“We never thought we would have to worry about the police,” said Ralph Jones, whose 15-year-old son, Moacir, accused officers earlier this year of detaining him and two friends for 45 minutes before releasing them. “We had heard about this happening to people who are not residents. But we were under the impression that, living here, you wouldn’t be subject to that type of treatment.”
In the suit, the African Americans have named as defendants the city, Mayor Allan Alexander, Councilwoman Vicki Reynolds, Chief Iannone and Police Capt. Robert Curtis.
The suit alleges that the police and officials have “engaged in a conscious policy of deliberate indifference” by allowing police harassment to go unchecked. It accuses Alexander and Reynolds, in particular, of disregarding appeals from residents on behalf of one alleged victim, Pat Earthly, a handyman at a local church.
Several members of the All Saints Episcopal Church wrote the city after an incident on Mother’s Day of this year in which police allegedly followed Earthly for several blocks into the church parking lot. There, an officer ordered Earthly onto the ground as parishioners looked on, according to court documents.
The church members raised questions after hearing from Earthly that he had been stopped eight times since he began working at the church in August 1993. The incidents included one in which, he says, police put a gun to his head, an allegation police deny.
Alexander, Iannone and the other officials bristle at the suggestion that they ignored the Earthly incident, or any other allegations of police misconduct.
Alexander and Reynolds said they asked City Manager Scott to look into the Earthly case. Scott said he met with the church’s rector, and he and Chief Iannone said they offered to speak to the All Saints congregation.
“The city of Beverly Hills takes great pride in its sensitivity to people’s needs,” Alexander said in a statement. “We . . . have worked hard to make Beverly Hills a great place to live, to work and to visit for all people.”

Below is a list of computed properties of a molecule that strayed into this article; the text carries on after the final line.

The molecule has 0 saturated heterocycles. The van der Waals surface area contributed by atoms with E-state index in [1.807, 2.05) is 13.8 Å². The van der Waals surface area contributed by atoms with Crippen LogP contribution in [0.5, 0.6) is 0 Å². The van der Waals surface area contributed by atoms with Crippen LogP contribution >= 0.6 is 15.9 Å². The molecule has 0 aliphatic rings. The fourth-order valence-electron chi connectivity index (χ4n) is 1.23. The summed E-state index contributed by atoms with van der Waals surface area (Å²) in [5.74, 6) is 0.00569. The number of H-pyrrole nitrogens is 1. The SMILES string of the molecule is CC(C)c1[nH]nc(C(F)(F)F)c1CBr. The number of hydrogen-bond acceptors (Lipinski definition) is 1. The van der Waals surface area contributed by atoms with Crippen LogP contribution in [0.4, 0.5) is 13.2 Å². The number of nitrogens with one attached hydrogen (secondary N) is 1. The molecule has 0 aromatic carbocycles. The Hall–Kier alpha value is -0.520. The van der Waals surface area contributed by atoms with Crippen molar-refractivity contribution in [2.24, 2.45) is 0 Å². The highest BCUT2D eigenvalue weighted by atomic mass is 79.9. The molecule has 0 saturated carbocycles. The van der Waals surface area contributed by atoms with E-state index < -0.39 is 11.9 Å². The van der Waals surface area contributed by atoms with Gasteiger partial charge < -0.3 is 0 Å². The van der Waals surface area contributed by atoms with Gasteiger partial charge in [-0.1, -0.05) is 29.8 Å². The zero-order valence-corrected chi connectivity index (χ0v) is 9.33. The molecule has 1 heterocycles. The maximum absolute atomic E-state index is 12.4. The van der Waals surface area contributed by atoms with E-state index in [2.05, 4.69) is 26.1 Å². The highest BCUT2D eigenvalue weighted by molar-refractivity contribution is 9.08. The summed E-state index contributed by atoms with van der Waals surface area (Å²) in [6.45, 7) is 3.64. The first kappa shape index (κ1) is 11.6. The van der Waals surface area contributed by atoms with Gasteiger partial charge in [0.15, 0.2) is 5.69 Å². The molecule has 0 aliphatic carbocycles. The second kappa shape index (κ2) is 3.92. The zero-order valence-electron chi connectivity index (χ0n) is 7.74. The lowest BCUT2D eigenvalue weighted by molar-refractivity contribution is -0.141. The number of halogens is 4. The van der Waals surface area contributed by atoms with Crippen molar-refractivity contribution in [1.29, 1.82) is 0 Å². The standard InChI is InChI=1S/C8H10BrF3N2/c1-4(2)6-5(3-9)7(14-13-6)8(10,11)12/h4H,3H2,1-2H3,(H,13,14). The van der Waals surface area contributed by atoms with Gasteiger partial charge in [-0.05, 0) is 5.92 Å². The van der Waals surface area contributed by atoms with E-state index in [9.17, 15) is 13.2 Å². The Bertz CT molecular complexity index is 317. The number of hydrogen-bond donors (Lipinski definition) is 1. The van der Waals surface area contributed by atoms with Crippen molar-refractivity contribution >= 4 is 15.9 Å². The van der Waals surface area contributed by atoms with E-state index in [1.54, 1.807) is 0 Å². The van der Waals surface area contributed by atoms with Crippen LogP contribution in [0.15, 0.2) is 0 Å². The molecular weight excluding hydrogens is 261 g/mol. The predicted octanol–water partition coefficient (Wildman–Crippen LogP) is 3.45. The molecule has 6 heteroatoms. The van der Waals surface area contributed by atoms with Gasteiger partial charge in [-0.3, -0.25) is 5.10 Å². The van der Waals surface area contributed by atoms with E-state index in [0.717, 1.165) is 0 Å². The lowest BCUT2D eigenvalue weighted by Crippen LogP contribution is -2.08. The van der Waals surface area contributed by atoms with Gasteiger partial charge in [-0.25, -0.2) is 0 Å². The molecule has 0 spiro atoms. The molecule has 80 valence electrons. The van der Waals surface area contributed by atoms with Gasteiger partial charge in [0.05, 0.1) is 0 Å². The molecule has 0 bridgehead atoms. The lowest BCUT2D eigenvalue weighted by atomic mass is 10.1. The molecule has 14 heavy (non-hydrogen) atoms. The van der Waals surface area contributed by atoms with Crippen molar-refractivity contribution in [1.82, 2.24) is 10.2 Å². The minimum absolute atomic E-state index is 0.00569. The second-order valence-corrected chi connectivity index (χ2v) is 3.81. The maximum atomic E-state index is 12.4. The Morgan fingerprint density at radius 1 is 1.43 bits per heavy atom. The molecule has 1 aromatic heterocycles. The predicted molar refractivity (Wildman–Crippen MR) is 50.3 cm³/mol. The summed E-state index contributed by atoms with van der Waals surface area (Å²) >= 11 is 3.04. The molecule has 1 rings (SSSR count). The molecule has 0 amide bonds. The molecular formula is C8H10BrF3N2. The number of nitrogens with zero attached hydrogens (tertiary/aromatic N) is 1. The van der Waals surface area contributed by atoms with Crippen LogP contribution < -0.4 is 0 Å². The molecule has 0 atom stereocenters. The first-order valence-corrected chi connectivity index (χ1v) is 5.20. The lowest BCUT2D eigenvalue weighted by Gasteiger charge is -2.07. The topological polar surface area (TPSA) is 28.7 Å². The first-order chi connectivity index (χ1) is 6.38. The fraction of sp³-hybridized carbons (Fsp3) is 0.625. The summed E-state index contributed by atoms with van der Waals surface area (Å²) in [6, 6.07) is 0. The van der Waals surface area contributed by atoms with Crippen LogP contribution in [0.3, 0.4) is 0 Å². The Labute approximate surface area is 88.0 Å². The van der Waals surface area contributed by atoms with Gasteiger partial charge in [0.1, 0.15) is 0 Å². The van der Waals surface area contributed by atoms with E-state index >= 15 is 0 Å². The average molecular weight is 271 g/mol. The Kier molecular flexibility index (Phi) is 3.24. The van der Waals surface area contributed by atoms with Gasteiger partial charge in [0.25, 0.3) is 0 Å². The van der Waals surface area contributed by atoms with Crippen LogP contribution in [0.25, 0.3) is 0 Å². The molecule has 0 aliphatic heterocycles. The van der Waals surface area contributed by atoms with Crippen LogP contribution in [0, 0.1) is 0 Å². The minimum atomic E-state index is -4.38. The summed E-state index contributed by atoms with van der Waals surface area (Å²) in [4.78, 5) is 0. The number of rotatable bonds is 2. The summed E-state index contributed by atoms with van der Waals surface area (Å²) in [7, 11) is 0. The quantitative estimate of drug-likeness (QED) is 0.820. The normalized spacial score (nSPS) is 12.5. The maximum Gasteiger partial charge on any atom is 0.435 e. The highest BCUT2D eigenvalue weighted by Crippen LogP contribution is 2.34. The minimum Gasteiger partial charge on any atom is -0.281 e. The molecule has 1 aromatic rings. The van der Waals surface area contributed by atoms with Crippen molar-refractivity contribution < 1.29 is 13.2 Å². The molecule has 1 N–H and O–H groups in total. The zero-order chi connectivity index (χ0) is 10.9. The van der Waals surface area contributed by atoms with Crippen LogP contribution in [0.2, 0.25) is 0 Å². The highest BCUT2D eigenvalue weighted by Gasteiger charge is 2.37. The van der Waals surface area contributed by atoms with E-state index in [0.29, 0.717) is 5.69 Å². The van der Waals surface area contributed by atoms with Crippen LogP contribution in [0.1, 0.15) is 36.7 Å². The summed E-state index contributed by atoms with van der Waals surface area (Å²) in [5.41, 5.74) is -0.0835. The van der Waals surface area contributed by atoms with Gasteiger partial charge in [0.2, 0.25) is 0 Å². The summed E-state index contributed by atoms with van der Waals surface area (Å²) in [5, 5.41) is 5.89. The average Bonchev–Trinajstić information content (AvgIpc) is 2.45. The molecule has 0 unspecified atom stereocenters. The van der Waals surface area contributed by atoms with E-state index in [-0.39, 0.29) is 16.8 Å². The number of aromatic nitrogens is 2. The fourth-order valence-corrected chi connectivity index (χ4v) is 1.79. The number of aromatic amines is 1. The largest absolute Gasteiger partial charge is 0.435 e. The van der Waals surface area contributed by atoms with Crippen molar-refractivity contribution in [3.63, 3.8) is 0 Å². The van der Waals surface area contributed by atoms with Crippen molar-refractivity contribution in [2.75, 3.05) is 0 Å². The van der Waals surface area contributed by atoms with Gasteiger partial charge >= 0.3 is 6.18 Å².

Meanwhile, the city’s attorney in the lawsuit, Skip Miller, insisted that the police had done nothing wrong in any of the cases, including the Earthly incident. He said that Internal Affairs investigators thoroughly probed each complaint and found that officers had “reasonable suspicion” to make the traffic stops.
Miller also said that investigators tried to meet with those families who requested further information but never heard back.
“The record is clear, there was intensive follow-up,” Miller said. “It’s not like the city and the Police Department put their heads in the sand. It was just the opposite of a whitewash.”
Nevertheless, attorney Robert K. Tanenbaum, a former Beverly Hills mayor who is representing the plaintiffs, is pushing ahead with the lawsuit, contending that he sees a Police Department out of control.
“This case is about people’s rights to walk the streets, to ride cars on public roadways without being terrorized, harassed or abused,” he said. “All we’re saying is, treat black folk like white folk.”
Tanenbaum has himself become a center of controversy.
Critics in the community question why he never raised concerns about police conduct during his eight years on the council. Tanenbaum replies that the issue was never brought to his attention. The detractors also are skeptical about Tanenbaum’s motivations, saying he has a personal vendetta against the department.
Indeed, police say Tanenbaum has been feuding with them for many years, partly because of an incident in 1992 involving actor Sylvester Stallone, who was accused of ramming his car into a photographer’s vehicle. At the time, then-Councilman Tanenbaum served as attorney for Stallone in the assault case being investigated by the police.
Police accused Tanenbaum of a conflict of interest and objected to his involvement. Last year, the powerful police union, whose endorsement is considered key to winning City Council elections, struck back: It endorsed Tanenbaum’s opponents, and he lost his reelection bid.
Tanenbaum, however, said he has no personal agenda and that he took the case because he has “zero tolerance for police corruption.”
As the city and Tanenbaum prepare their cases, both sides are pressing hard to sway public opinion.
Tanenbaum, who held a news conference last month when he announced the lawsuit, has gone on television talk shows to hammer at the Police Department. City officials, meanwhile, have hired a public relations expert to spin their message to the news media.
But many citizens are not waiting for the outcome of the publicity or for a court to rule on the lawsuit. They’ve already made up their minds.
“This is a time when every one of us must demonstrate our support for our city and our Police Department,” said Goldman of the homeowners association. “We believe in our police, and we as a community solidly support them.”